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dc.contributor.authorCroft, Carissa D
dc.contributor.authorZimmer-Gembeck, Melanie J
dc.date.accessioned2017-05-03T16:05:52Z
dc.date.available2017-05-03T16:05:52Z
dc.date.issued2014
dc.identifier.issn0272-4316
dc.identifier.doi10.1177/0272431613518972
dc.identifier.urihttp://hdl.handle.net/10072/65469
dc.description.abstractRejection sensitivity (RS) instigates conflict and prompts maladaptive conflict responses within romantic relationships. We tested whether RS had similar effects within friendships (N = 262, X age = 11.7) by investigating whether (a) RS was associated with more frequent conflict, (b) two RS forms prompted different conflict responses, and (c) conflict and responses mediated associations of RS with friendship instability. Adolescents higher in angry RS reported more frequent conflict, more anger and aggression, and less compromise. Anxious RS was not uniquely associated with conflict, but heightened anxious RS was associated with more obliging and compromise, less aggression, and greater friendship instability. Thus, adolescents with heightened angry and anxious RS reported different patterns of maladaptive conflict responses, but only angry RS was uniquely associated with more frequent conflict and only anxious RS was uniquely associated with greater friendship instability. The mediational model of friendship instability was not supported.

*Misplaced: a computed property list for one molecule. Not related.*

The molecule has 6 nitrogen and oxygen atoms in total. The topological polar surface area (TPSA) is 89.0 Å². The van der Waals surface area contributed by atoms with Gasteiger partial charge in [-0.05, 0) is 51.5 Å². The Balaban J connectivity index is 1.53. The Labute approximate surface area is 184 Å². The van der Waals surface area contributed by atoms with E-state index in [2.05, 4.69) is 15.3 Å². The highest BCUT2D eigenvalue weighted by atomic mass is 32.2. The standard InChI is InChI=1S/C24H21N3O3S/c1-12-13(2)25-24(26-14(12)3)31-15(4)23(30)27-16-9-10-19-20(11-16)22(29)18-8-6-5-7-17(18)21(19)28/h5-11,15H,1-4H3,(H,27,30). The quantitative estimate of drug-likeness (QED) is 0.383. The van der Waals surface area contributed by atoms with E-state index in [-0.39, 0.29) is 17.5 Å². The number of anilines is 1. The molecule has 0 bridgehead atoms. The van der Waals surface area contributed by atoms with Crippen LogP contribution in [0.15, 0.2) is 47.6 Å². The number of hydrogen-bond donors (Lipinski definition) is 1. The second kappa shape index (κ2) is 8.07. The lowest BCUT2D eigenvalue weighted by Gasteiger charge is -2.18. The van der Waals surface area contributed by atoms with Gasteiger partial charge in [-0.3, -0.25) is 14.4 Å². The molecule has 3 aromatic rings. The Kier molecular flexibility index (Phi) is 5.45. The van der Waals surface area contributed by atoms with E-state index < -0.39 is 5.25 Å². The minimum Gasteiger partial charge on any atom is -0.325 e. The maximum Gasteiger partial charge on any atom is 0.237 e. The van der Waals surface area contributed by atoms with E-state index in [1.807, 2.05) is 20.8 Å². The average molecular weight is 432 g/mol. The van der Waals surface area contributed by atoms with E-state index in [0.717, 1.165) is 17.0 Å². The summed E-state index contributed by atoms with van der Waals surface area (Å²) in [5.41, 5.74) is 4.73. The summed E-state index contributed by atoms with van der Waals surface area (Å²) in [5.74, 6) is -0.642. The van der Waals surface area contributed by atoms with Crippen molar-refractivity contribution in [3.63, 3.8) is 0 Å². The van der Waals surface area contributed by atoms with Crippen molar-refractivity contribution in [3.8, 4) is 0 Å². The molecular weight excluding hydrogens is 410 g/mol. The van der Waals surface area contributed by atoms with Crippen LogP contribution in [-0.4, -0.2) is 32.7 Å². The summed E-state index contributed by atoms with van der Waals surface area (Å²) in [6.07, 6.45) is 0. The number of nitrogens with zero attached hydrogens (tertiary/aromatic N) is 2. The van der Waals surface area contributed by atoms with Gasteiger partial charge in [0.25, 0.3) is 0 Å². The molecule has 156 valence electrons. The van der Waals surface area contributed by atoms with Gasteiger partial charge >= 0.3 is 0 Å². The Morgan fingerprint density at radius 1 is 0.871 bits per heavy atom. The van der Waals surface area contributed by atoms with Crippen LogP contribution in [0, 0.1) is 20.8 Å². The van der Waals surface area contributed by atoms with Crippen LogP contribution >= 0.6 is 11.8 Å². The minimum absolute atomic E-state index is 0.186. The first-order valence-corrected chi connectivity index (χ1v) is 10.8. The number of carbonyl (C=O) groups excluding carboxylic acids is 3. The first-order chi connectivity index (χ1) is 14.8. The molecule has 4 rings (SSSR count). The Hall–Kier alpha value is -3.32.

dc.description.peerreviewedYes
dc.description.publicationstatusYes
dc.languageEnglish
dc.language.isoeng
dc.publisherSage
dc.publisher.placeUnited States
dc.relation.ispartofstudentpublicationY
dc.relation.ispartofpagefrom1094
dc.relation.ispartofpageto1119
dc.relation.ispartofissue8
dc.relation.ispartofjournalJournal of Early Adolescence
dc.relation.ispartofvolume34
dc.rights.retentionY
dc.subject.fieldofresearchHealth, Clinical and Counselling Psychology
dc.subject.fieldofresearchDevelopmental Psychology and Ageing
dc.subject.fieldofresearchPsychology
dc.subject.fieldofresearchcode170106
dc.subject.fieldofresearchcode170102
dc.subject.fieldofresearchcode1701
dc.titleFriendship Conflict, Conflict Responses, and Instability: Unique Links to Anxious and Angry Forms of Rejection Sensitivity
dc.typeJournal article
dc.type.descriptionC1 - Articles
dc.type.codeC - Journal Articles
gro.facultyGriffith Health, School of Applied Psychology
gro.hasfulltextNo Full Text
gro.griffith.authorZimmer-Gembeck, Melanie
gro.griffith.authorCroft, Carissa


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